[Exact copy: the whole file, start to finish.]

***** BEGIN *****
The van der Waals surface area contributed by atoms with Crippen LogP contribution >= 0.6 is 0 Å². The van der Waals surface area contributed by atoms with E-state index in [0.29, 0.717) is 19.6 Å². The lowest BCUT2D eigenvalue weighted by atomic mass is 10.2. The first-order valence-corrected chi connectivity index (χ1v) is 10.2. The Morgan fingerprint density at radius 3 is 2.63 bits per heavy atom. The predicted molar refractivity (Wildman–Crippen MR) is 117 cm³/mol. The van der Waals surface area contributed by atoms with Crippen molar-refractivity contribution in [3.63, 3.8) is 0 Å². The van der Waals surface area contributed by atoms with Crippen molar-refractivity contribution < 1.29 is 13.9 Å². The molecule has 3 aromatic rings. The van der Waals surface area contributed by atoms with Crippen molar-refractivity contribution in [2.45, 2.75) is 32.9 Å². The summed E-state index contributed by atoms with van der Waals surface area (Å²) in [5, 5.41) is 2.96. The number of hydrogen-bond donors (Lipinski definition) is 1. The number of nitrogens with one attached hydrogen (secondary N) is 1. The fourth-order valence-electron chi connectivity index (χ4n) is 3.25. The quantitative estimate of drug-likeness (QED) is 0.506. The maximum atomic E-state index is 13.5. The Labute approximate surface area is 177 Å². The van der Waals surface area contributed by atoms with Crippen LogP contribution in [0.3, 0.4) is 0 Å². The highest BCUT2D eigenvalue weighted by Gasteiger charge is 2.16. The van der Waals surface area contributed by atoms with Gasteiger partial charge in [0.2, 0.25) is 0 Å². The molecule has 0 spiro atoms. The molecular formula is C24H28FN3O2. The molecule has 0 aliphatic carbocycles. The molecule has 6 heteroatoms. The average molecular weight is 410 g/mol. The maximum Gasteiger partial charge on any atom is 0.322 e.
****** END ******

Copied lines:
The van der Waals surface area contributed by atoms with Crippen LogP contribution >= 0.6 is 0 Å². The van der Waals surface area contributed by atoms with E-state index in [0.29, 0.717) is 19.6 Å². The lowest BCUT2D eigenvalue weighted by atomic mass is 10.2. The first-order valence-corrected chi connectivity index (χ1v) is 10.2. The Morgan fingerprint density at radius 3 is 2.63 bits per heavy atom. The predicted molar refractivity (Wildman–Crippen MR) is 117 cm³/mol. The van der Waals surface area contributed by atoms with Crippen molar-refractivity contribution in [3.63, 3.8) is 0 Å². The van der Waals surface area contributed by atoms with Crippen molar-refractivity contribution < 1.29 is 13.9 Å². The molecule has 3 aromatic rings. The van der Waals surface area contributed by atoms with Crippen molar-refractivity contribution in [2.45, 2.75) is 32.9 Å². The summed E-state index contributed by atoms with van der Waals surface area (Å²) in [5, 5.41) is 2.96. The number of hydrogen-bond donors (Lipinski definition) is 1. The number of nitrogens with one attached hydrogen (secondary N) is 1. The fourth-order valence-electron chi connectivity index (χ4n) is 3.25. The quantitative estimate of drug-likeness (QED) is 0.506. The maximum atomic E-state index is 13.5. The Labute approximate surface area is 177 Å². The van der Waals surface area contributed by atoms with Crippen LogP contribution in [0.3, 0.4) is 0 Å². The highest BCUT2D eigenvalue weighted by Gasteiger charge is 2.16. The van der Waals surface area contributed by atoms with Gasteiger partial charge in [0.2, 0.25) is 0 Å². The molecule has 0 spiro atoms. The molecular formula is C24H28FN3O2. The molecule has 0 aliphatic carbocycles. The molecule has 6 heteroatoms. The average molecular weight is 410 g/mol. The maximum Gasteiger partial charge on any atom is 0.322 e.